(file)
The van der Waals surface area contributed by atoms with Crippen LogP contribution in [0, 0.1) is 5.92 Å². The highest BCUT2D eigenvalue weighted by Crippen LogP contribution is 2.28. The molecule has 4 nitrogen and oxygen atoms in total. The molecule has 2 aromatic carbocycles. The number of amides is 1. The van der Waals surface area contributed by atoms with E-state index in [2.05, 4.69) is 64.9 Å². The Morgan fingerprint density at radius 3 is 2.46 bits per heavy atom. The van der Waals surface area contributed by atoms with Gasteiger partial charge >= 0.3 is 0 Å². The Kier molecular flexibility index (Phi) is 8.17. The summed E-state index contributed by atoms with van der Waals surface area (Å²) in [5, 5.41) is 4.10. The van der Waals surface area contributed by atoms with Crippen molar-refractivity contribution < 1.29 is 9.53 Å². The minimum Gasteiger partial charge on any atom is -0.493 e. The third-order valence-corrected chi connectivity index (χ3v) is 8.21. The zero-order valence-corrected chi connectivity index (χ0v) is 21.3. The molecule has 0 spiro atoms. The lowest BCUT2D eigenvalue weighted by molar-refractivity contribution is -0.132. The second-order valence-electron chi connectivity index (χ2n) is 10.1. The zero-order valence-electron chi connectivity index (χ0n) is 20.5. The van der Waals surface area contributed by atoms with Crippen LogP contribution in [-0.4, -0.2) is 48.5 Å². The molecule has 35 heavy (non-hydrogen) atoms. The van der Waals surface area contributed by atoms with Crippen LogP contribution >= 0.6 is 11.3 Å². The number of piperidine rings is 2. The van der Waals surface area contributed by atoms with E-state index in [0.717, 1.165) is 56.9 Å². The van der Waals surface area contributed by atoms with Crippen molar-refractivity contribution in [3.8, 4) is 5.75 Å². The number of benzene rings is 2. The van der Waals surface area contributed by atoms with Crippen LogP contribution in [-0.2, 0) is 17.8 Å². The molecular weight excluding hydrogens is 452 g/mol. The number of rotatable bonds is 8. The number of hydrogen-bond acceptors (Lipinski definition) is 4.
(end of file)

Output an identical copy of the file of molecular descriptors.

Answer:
The van der Waals surface area contributed by atoms with Crippen LogP contribution in [0, 0.1) is 5.92 Å². The highest BCUT2D eigenvalue weighted by Crippen LogP contribution is 2.28. The molecule has 4 nitrogen and oxygen atoms in total. The molecule has 2 aromatic carbocycles. The number of amides is 1. The van der Waals surface area contributed by atoms with E-state index in [2.05, 4.69) is 64.9 Å². The Morgan fingerprint density at radius 3 is 2.46 bits per heavy atom. The van der Waals surface area contributed by atoms with Gasteiger partial charge >= 0.3 is 0 Å². The Kier molecular flexibility index (Phi) is 8.17. The summed E-state index contributed by atoms with van der Waals surface area (Å²) in [5, 5.41) is 4.10. The van der Waals surface area contributed by atoms with Crippen molar-refractivity contribution < 1.29 is 9.53 Å². The minimum Gasteiger partial charge on any atom is -0.493 e. The third-order valence-corrected chi connectivity index (χ3v) is 8.21. The zero-order valence-corrected chi connectivity index (χ0v) is 21.3. The molecule has 0 spiro atoms. The lowest BCUT2D eigenvalue weighted by molar-refractivity contribution is -0.132. The second-order valence-electron chi connectivity index (χ2n) is 10.1. The zero-order valence-electron chi connectivity index (χ0n) is 20.5. The van der Waals surface area contributed by atoms with Crippen LogP contribution in [-0.4, -0.2) is 48.5 Å². The molecule has 35 heavy (non-hydrogen) atoms. The van der Waals surface area contributed by atoms with Crippen LogP contribution >= 0.6 is 11.3 Å². The number of piperidine rings is 2. The van der Waals surface area contributed by atoms with E-state index in [0.717, 1.165) is 56.9 Å². The van der Waals surface area contributed by atoms with Crippen molar-refractivity contribution in [3.8, 4) is 5.75 Å². The number of benzene rings is 2. The van der Waals surface area contributed by atoms with Crippen LogP contribution in [-0.2, 0) is 17.8 Å². The molecular weight excluding hydrogens is 452 g/mol. The number of rotatable bonds is 8. The number of hydrogen-bond acceptors (Lipinski definition) is 4.